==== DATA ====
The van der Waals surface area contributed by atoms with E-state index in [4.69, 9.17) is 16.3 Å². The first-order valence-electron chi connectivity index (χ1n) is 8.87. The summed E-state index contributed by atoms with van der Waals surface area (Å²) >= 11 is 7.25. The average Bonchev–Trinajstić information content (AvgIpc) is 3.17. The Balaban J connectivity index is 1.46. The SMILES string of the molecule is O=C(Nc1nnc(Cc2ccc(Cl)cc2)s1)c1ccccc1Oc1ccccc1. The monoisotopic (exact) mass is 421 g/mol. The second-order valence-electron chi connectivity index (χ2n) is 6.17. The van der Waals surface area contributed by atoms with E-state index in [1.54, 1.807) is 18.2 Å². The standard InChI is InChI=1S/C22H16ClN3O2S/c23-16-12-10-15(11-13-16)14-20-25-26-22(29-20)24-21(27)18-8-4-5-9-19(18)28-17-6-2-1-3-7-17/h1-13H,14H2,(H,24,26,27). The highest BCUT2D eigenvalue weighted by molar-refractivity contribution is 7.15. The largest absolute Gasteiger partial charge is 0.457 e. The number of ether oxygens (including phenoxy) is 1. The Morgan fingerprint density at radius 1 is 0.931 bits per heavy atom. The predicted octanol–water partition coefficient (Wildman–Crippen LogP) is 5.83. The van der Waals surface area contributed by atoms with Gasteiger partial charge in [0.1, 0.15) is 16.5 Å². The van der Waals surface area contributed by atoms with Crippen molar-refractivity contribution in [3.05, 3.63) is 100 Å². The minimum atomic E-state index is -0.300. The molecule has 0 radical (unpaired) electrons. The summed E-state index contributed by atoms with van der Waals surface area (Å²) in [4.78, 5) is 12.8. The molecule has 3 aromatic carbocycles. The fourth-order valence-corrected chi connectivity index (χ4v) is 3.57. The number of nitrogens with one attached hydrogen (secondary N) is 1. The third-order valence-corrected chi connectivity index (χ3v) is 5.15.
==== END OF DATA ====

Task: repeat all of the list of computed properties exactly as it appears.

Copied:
The van der Waals surface area contributed by atoms with E-state index in [4.69, 9.17) is 16.3 Å². The first-order valence-electron chi connectivity index (χ1n) is 8.87. The summed E-state index contributed by atoms with van der Waals surface area (Å²) >= 11 is 7.25. The average Bonchev–Trinajstić information content (AvgIpc) is 3.17. The Balaban J connectivity index is 1.46. The SMILES string of the molecule is O=C(Nc1nnc(Cc2ccc(Cl)cc2)s1)c1ccccc1Oc1ccccc1. The monoisotopic (exact) mass is 421 g/mol. The second-order valence-electron chi connectivity index (χ2n) is 6.17. The van der Waals surface area contributed by atoms with E-state index in [1.54, 1.807) is 18.2 Å². The standard InChI is InChI=1S/C22H16ClN3O2S/c23-16-12-10-15(11-13-16)14-20-25-26-22(29-20)24-21(27)18-8-4-5-9-19(18)28-17-6-2-1-3-7-17/h1-13H,14H2,(H,24,26,27). The highest BCUT2D eigenvalue weighted by molar-refractivity contribution is 7.15. The largest absolute Gasteiger partial charge is 0.457 e. The number of ether oxygens (including phenoxy) is 1. The Morgan fingerprint density at radius 1 is 0.931 bits per heavy atom. The predicted octanol–water partition coefficient (Wildman–Crippen LogP) is 5.83. The van der Waals surface area contributed by atoms with Gasteiger partial charge in [0.1, 0.15) is 16.5 Å². The van der Waals surface area contributed by atoms with Crippen molar-refractivity contribution in [3.05, 3.63) is 100 Å². The minimum atomic E-state index is -0.300. The molecule has 0 radical (unpaired) electrons. The summed E-state index contributed by atoms with van der Waals surface area (Å²) in [4.78, 5) is 12.8. The molecule has 3 aromatic carbocycles. The fourth-order valence-corrected chi connectivity index (χ4v) is 3.57. The number of nitrogens with one attached hydrogen (secondary N) is 1. The third-order valence-corrected chi connectivity index (χ3v) is 5.15.